Dwindling Budgets, Low Enrollment Force HBCUs to Seek Non-Black Students

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Harry Williams, president of Delaware State University. Photo courtesy of jbhe.com
Harry Williams, president of Delaware State University. Photo courtesy of jbhe.com

Faced with a tight budget, Dr. Harry L. Williams, president of Delaware State University, a historically Black institution, desperately sought ways to cut spending. And he found one. Williams eliminated a quarter of the university’s academic programs and started recruiting non-Black students.

He has even looked to China for potential students, negotiating deals with universities over there to bring exchange students to Delaware State.

“It’s a revenue generator for us and a way of marketing the university,” Williams said of the school’s international recruiting. “We’re definitely committed to our heritage and our history. But we had to make sure that we were relevant and have programs that would attract students.”

Other historically Black colleges, or HBCUs, have followed suit. Stalled funding from state governments and low enrollment numbers have forced these institutions to seek non-Black students.  Tennessee State University and North Carolina A&T are just a few examples of Black schools seeking white, Latino and Asian students in order to make ends meet. Many HBCUs are state-funded and don’t receive large endowments like other major institutions.

According to a report from the University of Pennsylvania, a quarter of all HBCUs now have at least a 20 percent non-Black population. Prairie View A&M University, a historically Black college not far from Houston, is also seeking to diversify its student body, specifically focusing on Latinos.

In an article published by The Atlantic, discussing the spike in numbers of Latinos attending HBCUs, Deborah Santiago, COO and vice president for policy at Excelencia in Education, said that historically Black institutions tend to be more student-focused and employ professors who are culturally competent. These factors make HBCUs more attractive to Latino students.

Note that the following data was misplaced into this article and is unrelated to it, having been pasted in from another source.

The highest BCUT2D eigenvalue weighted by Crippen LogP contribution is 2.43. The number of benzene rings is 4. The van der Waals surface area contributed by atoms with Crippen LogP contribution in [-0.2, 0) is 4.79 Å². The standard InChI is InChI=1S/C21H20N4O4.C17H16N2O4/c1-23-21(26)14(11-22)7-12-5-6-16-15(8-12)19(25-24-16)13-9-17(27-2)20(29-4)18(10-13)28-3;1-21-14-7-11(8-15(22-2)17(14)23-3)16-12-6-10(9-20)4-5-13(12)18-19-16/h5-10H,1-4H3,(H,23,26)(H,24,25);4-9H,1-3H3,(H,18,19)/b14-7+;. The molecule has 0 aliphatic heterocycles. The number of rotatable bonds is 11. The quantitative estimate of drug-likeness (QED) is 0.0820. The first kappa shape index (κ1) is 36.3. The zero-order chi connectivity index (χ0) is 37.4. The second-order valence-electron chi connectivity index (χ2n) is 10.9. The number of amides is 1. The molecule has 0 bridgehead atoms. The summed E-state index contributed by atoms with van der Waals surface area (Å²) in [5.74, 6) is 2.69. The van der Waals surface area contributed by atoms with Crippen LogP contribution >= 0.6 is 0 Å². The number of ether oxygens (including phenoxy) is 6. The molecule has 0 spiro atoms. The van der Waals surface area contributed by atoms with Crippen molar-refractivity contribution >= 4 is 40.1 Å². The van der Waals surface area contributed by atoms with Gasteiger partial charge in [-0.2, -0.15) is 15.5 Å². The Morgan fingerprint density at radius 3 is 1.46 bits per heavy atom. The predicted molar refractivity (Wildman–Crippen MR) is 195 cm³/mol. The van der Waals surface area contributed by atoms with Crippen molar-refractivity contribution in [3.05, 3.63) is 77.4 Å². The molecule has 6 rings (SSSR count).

Santiago, whose advocacy group works to promote the interests of Latinos in higher education, also says she thinks it’s in the best interest of HBCUs to recruit Latinos.

“The reality is the number of Latinos eligible to go to college has increased,” she told The Atlantic. “There is an awareness of that. HBCUs have found ways to try to be more competitive. They are being smart. Their survival can depend on recruiting more students and widening their base. Given the precarious situation of some HBCUs, their future could depend on their ability to attract these students.”

Low enrollment is another factor that has threatened the fate of HBCUs, causing them to seek students of other races and ethnicities. Georgia State University, once considered Atlanta’s predominately white commuter school, now boasts a student population of 33,000 after consolidating with another college. Forty-one percent of that population is African-American. One hundred miles down the road is the closest public historically Black college, Fort Valley State University, which has seen its enrollment fall 33 percent since 2011. Other HBCUs across America have also seen their enrollment decline as predominately white colleges diligently work to recruit Black students.

“If the majority institutions are intentionally recruiting African-American students, they are now your competition,” said Johnny Taylor, president and CEO of the Washington, D.C.-based Thurgood Marshall Fund, which represents publicly supported HBCUs. “Frankly, you can try to out-recruit them by recruiting African-American students. Or you can target the students they normally target: white, Hispanic and Asian.”

Taylor also suggests that historically Black colleges and universities “make a compelling case that it will have a better return for taxpayers,” in order to receive more money from the state.

Jon Greenbaum, chief counsel and deputy director of the Lawyers Committee for Civil Rights under the Law, thinks the state government should lend a helping hand as well in “securing the future of public HBCUs” through funding for the creation of unique programs that will attract a wide variety of students.

Ultimately, it’s imperative that historically Black colleges go after students who reflect the country’s changing racial and ethnic makeup in order to maintain enrollment.

 

 

 

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